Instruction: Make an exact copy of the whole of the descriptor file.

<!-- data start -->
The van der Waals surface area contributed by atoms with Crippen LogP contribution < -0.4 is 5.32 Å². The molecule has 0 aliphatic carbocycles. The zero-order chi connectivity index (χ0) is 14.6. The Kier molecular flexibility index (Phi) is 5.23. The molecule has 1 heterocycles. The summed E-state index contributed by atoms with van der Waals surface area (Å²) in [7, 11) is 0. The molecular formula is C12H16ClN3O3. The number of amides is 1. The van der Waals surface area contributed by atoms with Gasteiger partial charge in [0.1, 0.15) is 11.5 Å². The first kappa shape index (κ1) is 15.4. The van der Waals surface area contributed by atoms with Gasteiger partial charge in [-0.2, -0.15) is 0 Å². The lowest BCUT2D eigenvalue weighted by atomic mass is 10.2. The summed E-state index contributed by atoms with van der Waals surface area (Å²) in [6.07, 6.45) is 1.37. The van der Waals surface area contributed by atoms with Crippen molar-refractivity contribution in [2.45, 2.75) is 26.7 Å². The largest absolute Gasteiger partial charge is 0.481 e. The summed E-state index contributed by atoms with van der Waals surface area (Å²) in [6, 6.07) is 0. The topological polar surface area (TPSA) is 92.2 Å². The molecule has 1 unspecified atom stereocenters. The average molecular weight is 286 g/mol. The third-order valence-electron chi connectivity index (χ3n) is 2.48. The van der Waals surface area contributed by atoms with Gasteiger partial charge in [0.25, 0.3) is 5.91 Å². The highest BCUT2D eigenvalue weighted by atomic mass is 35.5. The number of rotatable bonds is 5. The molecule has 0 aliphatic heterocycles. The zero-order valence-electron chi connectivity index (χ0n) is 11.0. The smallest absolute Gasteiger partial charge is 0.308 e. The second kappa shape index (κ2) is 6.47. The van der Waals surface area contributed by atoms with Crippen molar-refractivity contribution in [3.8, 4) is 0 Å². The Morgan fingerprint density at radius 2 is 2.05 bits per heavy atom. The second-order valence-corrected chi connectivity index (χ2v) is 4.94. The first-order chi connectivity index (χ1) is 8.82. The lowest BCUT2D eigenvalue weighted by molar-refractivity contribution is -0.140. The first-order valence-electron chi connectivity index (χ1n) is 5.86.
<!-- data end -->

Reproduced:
The van der Waals surface area contributed by atoms with Crippen LogP contribution < -0.4 is 5.32 Å². The molecule has 0 aliphatic carbocycles. The zero-order chi connectivity index (χ0) is 14.6. The Kier molecular flexibility index (Phi) is 5.23. The molecule has 1 heterocycles. The summed E-state index contributed by atoms with van der Waals surface area (Å²) in [7, 11) is 0. The molecular formula is C12H16ClN3O3. The number of amides is 1. The van der Waals surface area contributed by atoms with Gasteiger partial charge in [0.1, 0.15) is 11.5 Å². The first kappa shape index (κ1) is 15.4. The van der Waals surface area contributed by atoms with Gasteiger partial charge in [-0.2, -0.15) is 0 Å². The lowest BCUT2D eigenvalue weighted by atomic mass is 10.2. The summed E-state index contributed by atoms with van der Waals surface area (Å²) in [6.07, 6.45) is 1.37. The van der Waals surface area contributed by atoms with Crippen molar-refractivity contribution in [2.45, 2.75) is 26.7 Å². The largest absolute Gasteiger partial charge is 0.481 e. The summed E-state index contributed by atoms with van der Waals surface area (Å²) in [6, 6.07) is 0. The topological polar surface area (TPSA) is 92.2 Å². The molecule has 1 unspecified atom stereocenters. The average molecular weight is 286 g/mol. The third-order valence-electron chi connectivity index (χ3n) is 2.48. The van der Waals surface area contributed by atoms with Gasteiger partial charge in [0.25, 0.3) is 5.91 Å². The highest BCUT2D eigenvalue weighted by atomic mass is 35.5. The number of rotatable bonds is 5. The molecule has 0 aliphatic heterocycles. The zero-order valence-electron chi connectivity index (χ0n) is 11.0. The smallest absolute Gasteiger partial charge is 0.308 e. The second kappa shape index (κ2) is 6.47. The van der Waals surface area contributed by atoms with Crippen molar-refractivity contribution in [3.8, 4) is 0 Å². The Morgan fingerprint density at radius 2 is 2.05 bits per heavy atom. The second-order valence-corrected chi connectivity index (χ2v) is 4.94. The first-order chi connectivity index (χ1) is 8.82. The lowest BCUT2D eigenvalue weighted by molar-refractivity contribution is -0.140. The first-order valence-electron chi connectivity index (χ1n) is 5.86.